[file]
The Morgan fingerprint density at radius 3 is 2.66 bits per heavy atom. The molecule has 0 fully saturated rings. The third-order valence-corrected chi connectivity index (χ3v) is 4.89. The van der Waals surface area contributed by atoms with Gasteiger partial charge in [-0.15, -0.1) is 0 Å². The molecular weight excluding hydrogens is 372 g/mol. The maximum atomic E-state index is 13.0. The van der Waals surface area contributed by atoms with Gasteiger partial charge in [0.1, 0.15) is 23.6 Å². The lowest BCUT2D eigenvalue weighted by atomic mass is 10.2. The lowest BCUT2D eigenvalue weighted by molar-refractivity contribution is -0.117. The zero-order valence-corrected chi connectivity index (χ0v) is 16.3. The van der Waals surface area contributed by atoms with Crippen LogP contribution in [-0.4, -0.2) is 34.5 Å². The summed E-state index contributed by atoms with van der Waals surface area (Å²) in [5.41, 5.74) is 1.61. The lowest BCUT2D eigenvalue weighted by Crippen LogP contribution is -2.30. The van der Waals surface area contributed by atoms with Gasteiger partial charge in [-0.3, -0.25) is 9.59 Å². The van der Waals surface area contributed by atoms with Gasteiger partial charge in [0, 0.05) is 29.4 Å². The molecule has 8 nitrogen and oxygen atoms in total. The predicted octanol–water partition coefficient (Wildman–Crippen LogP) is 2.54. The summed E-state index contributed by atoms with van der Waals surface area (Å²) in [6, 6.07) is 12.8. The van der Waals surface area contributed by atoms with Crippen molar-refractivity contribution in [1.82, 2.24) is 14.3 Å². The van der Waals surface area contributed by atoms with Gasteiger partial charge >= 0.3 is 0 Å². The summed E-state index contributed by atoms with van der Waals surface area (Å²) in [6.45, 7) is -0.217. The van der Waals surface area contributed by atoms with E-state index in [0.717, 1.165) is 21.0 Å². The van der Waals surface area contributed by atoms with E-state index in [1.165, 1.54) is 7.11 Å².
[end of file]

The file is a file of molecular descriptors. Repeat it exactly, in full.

The Morgan fingerprint density at radius 3 is 2.66 bits per heavy atom. The molecule has 0 fully saturated rings. The third-order valence-corrected chi connectivity index (χ3v) is 4.89. The van der Waals surface area contributed by atoms with Gasteiger partial charge in [-0.15, -0.1) is 0 Å². The molecular weight excluding hydrogens is 372 g/mol. The maximum atomic E-state index is 13.0. The van der Waals surface area contributed by atoms with Gasteiger partial charge in [0.1, 0.15) is 23.6 Å². The lowest BCUT2D eigenvalue weighted by atomic mass is 10.2. The lowest BCUT2D eigenvalue weighted by molar-refractivity contribution is -0.117. The zero-order valence-corrected chi connectivity index (χ0v) is 16.3. The van der Waals surface area contributed by atoms with Crippen LogP contribution in [-0.4, -0.2) is 34.5 Å². The summed E-state index contributed by atoms with van der Waals surface area (Å²) in [5.41, 5.74) is 1.61. The lowest BCUT2D eigenvalue weighted by Crippen LogP contribution is -2.30. The van der Waals surface area contributed by atoms with Gasteiger partial charge in [-0.3, -0.25) is 9.59 Å². The van der Waals surface area contributed by atoms with Gasteiger partial charge in [0, 0.05) is 29.4 Å². The molecule has 8 nitrogen and oxygen atoms in total. The predicted octanol–water partition coefficient (Wildman–Crippen LogP) is 2.54. The summed E-state index contributed by atoms with van der Waals surface area (Å²) in [6, 6.07) is 12.8. The van der Waals surface area contributed by atoms with Crippen molar-refractivity contribution in [1.82, 2.24) is 14.3 Å². The van der Waals surface area contributed by atoms with Gasteiger partial charge >= 0.3 is 0 Å². The summed E-state index contributed by atoms with van der Waals surface area (Å²) in [6.45, 7) is -0.217. The van der Waals surface area contributed by atoms with E-state index in [0.717, 1.165) is 21.0 Å². The van der Waals surface area contributed by atoms with E-state index in [1.165, 1.54) is 7.11 Å².